Studies have shown the effectiveness of a night's sleep in strengthening memory and learning. During the night, our neurons reorganize the information we gathered through the day. It effectively categorizes them and connects things that go together. So, when a study session is followed by a sleep phase, our brain has a much easier time remembering this information, regardless of the time of day. On the other hand, having a poor night’s sleep makes memorizing more difficult due to the function of the hippocampus being impaired. The hippocampus is also the part of the brain that lets you know when you’re full from eating. Having it be slowed down from the lack of sleep will lead to overeating!
Lack of sleep also has an impact on emotional reactions. A sleep-deprived individual tends to have a negative outlook throughout his day-to-day activities. A study conducted on university students analyzed their responses to emotional stimuli. The study involved showing a series of images classified into three categories: Pleasant, neutral, and unpleasant. The students were then divided into two groups: One group was tested before and after a good night's sleep, and the other group was tested before and after a night of sleep deprivation. The results of the study revealed that the group of sleep-deprived students perceived neutral images more negatively than the group that had a full night's sleep.
According to a study conducted by Inserm and the University College London, there was found to be a link between lack of sleep and dementia. The study revealed that a night of fewer than 6 hours of sleep increases the risk of dementia by 20-30%. On the other hand, it was revealed to be a reduced risk of dementia in people that slept for at least 7 hours per night.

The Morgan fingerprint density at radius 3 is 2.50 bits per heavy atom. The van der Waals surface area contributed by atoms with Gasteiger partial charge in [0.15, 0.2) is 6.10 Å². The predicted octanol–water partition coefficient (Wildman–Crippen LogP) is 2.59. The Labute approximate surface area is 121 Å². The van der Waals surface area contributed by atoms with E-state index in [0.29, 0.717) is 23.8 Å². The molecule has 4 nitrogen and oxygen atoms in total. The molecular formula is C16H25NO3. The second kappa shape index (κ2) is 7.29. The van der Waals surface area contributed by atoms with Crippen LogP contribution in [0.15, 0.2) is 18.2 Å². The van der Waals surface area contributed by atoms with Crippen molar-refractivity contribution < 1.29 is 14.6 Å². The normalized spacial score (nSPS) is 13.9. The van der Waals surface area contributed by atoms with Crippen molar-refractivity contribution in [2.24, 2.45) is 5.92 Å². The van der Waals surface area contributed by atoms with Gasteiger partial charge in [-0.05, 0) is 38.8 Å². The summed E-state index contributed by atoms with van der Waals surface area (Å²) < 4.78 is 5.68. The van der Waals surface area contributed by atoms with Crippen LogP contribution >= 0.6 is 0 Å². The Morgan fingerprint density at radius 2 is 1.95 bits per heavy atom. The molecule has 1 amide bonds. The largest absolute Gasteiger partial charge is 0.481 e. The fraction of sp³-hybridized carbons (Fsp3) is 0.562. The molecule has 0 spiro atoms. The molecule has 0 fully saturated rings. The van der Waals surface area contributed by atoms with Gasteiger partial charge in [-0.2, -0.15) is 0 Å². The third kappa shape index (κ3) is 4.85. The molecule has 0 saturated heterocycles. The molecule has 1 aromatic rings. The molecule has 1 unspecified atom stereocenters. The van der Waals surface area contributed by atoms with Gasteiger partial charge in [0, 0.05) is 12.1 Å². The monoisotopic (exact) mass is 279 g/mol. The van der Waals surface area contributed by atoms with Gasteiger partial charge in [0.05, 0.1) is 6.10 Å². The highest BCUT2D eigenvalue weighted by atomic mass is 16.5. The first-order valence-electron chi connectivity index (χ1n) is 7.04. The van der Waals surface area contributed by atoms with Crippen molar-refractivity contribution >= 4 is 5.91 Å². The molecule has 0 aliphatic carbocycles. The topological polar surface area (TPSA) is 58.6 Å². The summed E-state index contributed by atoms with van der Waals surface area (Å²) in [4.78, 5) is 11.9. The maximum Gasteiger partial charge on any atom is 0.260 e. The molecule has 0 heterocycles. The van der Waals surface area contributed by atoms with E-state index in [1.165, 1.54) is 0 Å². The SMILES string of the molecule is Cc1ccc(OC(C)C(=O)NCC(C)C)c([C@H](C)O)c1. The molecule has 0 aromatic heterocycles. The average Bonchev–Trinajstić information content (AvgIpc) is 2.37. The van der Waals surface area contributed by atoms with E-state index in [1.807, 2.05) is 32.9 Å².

If that wasn’t enough, fatigue caused by lack of sleep is directly linked to road accidents. According to an article by Michael H. Bonnet and Donna L. Arand, fatigue is a factor in 57% of accidents resulting in truck driver death and in 10% of fatal car accidents.
Poor sleep quality and lack of sleep can also lead to an unhealthy diet and an increase in your food intake. Studies show that insufficient sleep has an impact on appetite hormones noting that short durations of sleep increase the risk of being overweight or obese by double.
Have we convinced you to try and get more sleep? Before you tune in to the next episode of your favorite series knowing that you’ll tell yourself “just one more”, ask yourself if it's really worth it.

Tips On Getting More Quality Sleep

First and foremost, we recommend getting an average of 8 hours of sleep per night. Children aged 6 to 13 generally need about 9-11 hours of sleep per night. Teenagers aged 13 to 17 should be sleeping for 8-10 hours. Adults should be getting 7-9 hours of sleep. As you can see, the older we get, the less sleep is required to remain rested, however, sleep time can depend on the individual. For some, more sleep is required to remain rested. So, to find out how much sleep you need, turn off your alarm clock and allow your body the freedom to choose the right time to wake up. You can carry out this test over several days, or ideally, several weeks. The best time to find out your body’s ideal sleep time is during the holidays when you can keep that alarm turned off!
In addition, we recommend giving yourself a set time to go to bed and establishing a bedtime routine. Try not to use your phone or any other electronic device for at least 30 minutes before going to bed. If you can, squeezing in some physical activity before bed, but not too close to bed, will help you fall asleep more easily. Keep your dinner time meal light to help your body with digestion, and you'll be sleeping like a baby in no time. Sleep cycles should be respected, so try your best to not wake up during your deep sleep cycles! We also recommend that you do not use screens (phone, tablet, etc.) at least 30 minutes before bedtime. Try not to do other activities on your bed because your brain will associate that activity with laying on your bed which will cause you to stay up longer. If you can, splurge a little to make your bed as comfortable as possible. Get darker curtains if the light keeps you up or even an eye mask. So, get into some comfortable clothes, jump in bed, and have yourself some quality beauty sleep!